'In Germany, 20 per cent of electricity production is coming from nuclear [energy] and that's why utilities have planned and installed new, 20-gigawatt (GW), fossil-fuelled power plants to fill the energy gap,' Kemfert told the South China Morning Post.
Experts have also warned that Germany could emit an extra 400 million tonnes of CO2 over the next decade due to the nuclear phase-out.
Even if green energy contributes 35 per cent of its total energy supply by 2035, Germany still faces hurdles. It has limited storage options for unstable wind and solar power sources and its national grid is insufficient to transport power from northern and eastern Germany to large industrial centres in the south and west.
Further, it will not be immune from nuclear disasters since it is surrounded by reactors - 58 in France, six in the Czech Republic and one planned in Poland along the German border, 275 kilometres east of Berlin.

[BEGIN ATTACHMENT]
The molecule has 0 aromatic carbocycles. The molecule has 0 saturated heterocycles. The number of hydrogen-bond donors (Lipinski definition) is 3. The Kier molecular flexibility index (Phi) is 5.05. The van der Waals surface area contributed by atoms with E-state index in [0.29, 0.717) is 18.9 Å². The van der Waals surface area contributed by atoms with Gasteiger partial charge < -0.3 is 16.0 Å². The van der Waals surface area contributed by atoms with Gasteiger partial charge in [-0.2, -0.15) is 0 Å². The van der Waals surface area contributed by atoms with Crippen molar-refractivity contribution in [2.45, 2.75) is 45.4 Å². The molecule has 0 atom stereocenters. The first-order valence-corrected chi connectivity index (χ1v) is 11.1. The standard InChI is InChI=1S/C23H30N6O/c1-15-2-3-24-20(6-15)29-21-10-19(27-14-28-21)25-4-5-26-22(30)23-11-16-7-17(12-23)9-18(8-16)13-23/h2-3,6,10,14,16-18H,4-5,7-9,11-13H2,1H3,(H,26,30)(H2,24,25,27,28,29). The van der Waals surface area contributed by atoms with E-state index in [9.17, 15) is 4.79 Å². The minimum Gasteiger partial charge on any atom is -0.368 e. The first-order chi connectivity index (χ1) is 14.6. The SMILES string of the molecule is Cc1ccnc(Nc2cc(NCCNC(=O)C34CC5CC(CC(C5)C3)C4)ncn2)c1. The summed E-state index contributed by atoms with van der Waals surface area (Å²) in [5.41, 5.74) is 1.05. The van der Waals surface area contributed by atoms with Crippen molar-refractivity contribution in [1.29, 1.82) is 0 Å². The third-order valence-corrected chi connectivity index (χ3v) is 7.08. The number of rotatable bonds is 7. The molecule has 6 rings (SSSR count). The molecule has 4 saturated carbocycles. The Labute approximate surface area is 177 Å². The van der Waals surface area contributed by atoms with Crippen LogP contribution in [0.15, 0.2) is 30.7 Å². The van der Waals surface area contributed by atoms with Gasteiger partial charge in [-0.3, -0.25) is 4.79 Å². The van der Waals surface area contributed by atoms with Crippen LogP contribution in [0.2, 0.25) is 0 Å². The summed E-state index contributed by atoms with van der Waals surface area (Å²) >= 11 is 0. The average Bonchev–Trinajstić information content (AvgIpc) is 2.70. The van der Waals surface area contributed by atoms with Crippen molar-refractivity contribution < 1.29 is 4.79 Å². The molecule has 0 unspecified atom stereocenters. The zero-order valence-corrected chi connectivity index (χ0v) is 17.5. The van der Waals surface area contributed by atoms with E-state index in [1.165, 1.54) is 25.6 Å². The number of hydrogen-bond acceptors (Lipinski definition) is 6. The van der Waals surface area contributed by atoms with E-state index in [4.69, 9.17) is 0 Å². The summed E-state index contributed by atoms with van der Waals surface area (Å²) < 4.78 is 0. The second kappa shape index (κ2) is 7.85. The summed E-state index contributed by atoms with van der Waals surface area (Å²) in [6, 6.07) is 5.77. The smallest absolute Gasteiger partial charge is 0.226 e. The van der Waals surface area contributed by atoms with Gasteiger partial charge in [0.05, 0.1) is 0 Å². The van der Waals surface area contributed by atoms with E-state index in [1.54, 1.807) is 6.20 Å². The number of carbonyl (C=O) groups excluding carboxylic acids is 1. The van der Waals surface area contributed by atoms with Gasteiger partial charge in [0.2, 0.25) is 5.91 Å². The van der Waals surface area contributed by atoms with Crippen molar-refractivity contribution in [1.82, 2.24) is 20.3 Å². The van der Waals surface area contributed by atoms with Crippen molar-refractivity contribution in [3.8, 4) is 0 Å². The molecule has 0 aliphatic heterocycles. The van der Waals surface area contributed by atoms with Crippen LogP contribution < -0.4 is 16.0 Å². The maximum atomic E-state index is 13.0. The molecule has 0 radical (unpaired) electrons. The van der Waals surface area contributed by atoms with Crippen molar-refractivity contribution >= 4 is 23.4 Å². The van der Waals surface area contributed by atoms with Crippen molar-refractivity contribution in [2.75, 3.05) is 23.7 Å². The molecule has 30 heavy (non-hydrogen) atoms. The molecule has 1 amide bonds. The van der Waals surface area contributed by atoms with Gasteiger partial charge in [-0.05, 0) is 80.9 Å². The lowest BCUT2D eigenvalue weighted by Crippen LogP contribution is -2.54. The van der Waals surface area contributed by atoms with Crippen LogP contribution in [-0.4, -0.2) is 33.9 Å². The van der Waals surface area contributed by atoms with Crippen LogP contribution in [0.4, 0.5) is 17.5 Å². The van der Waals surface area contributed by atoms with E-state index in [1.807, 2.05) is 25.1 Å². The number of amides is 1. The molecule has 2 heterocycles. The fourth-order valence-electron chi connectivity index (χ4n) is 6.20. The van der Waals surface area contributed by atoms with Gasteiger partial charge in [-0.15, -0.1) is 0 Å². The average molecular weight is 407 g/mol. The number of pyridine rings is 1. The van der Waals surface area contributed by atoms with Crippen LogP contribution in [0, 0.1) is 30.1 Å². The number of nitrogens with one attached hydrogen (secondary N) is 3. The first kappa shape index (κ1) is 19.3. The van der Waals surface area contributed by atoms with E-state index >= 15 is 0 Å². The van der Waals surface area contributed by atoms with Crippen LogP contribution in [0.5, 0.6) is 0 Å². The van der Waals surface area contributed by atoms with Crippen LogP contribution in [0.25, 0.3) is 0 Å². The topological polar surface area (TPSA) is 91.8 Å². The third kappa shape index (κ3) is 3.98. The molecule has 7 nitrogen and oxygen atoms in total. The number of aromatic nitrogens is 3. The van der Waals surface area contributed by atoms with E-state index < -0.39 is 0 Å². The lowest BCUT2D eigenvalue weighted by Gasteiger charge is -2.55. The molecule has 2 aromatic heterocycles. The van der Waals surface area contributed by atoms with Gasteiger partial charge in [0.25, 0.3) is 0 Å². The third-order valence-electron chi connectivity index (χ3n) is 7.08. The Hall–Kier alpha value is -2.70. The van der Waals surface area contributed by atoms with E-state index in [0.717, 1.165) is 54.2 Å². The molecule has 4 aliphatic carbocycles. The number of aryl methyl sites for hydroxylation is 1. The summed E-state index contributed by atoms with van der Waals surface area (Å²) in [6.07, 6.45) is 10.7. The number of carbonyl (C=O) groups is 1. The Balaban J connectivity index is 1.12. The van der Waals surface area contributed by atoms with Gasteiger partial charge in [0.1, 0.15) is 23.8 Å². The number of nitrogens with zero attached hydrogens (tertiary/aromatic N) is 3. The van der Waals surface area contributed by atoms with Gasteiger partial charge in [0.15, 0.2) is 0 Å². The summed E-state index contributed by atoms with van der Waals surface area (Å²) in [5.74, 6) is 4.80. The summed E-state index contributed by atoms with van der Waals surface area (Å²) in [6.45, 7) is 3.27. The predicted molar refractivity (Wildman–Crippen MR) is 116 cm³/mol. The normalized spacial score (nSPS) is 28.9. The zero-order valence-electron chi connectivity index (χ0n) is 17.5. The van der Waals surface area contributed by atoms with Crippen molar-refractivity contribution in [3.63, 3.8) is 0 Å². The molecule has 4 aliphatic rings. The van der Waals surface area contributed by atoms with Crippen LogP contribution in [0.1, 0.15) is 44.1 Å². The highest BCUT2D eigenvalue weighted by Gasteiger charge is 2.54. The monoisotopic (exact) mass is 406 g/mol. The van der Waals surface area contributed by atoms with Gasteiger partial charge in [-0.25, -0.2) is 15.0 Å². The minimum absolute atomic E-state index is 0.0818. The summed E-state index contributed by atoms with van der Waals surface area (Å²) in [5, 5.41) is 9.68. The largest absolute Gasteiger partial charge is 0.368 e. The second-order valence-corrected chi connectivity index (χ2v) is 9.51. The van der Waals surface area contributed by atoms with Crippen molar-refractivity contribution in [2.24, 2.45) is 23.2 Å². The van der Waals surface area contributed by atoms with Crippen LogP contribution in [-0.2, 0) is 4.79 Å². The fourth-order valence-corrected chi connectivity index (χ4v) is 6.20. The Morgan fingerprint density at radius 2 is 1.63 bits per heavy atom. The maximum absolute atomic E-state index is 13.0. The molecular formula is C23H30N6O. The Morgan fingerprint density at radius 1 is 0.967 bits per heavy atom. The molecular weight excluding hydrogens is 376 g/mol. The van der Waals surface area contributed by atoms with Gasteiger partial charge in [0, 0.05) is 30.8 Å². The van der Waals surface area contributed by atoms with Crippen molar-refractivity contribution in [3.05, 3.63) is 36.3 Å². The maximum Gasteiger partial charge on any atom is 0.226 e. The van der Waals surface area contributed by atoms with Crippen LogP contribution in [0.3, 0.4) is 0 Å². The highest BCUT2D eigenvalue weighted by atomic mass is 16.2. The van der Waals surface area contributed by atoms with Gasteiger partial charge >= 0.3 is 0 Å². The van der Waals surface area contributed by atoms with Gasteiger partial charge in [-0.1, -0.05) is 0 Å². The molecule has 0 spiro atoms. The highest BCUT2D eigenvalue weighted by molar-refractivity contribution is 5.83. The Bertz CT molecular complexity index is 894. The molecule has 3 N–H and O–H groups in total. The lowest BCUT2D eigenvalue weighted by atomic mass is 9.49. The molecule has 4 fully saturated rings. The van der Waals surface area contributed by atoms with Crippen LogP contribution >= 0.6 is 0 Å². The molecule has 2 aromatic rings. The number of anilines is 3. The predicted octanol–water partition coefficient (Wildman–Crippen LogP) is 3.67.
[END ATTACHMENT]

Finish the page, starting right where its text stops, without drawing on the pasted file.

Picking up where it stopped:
Such problems may be music to the ears of China, which has been unwilling to follow in Germany's footsteps and give up nuclear energy. It regards the energy source as a cheap and clean technology that will help it meet decarbonation targets.
Beijing has already begun the world's most aggressive reactor-construction programme, with up to 86 GW of nuclear power planned to stream into the national grid by 2020. China operates 14 nuclear reactors with a total capacity of 10.9 GW; 27 reactors are under construction and another 27 planned to be built, according to the World Nuclear Association.
Other countries such as the United States, France and Russia have also confirmed their commitment to nuclear energy.
Zhang Guobao , former energy chief of the National Development and Reform Commission, earlier told state media that the government could not afford to abandon nuclear energy.
'[Merkel announced [Germany] would phase out nuclear power by 2022 because Germany has a powerful Green Party, which is strongly against nuclear power,' Zhang told the 21st Century Business Herald.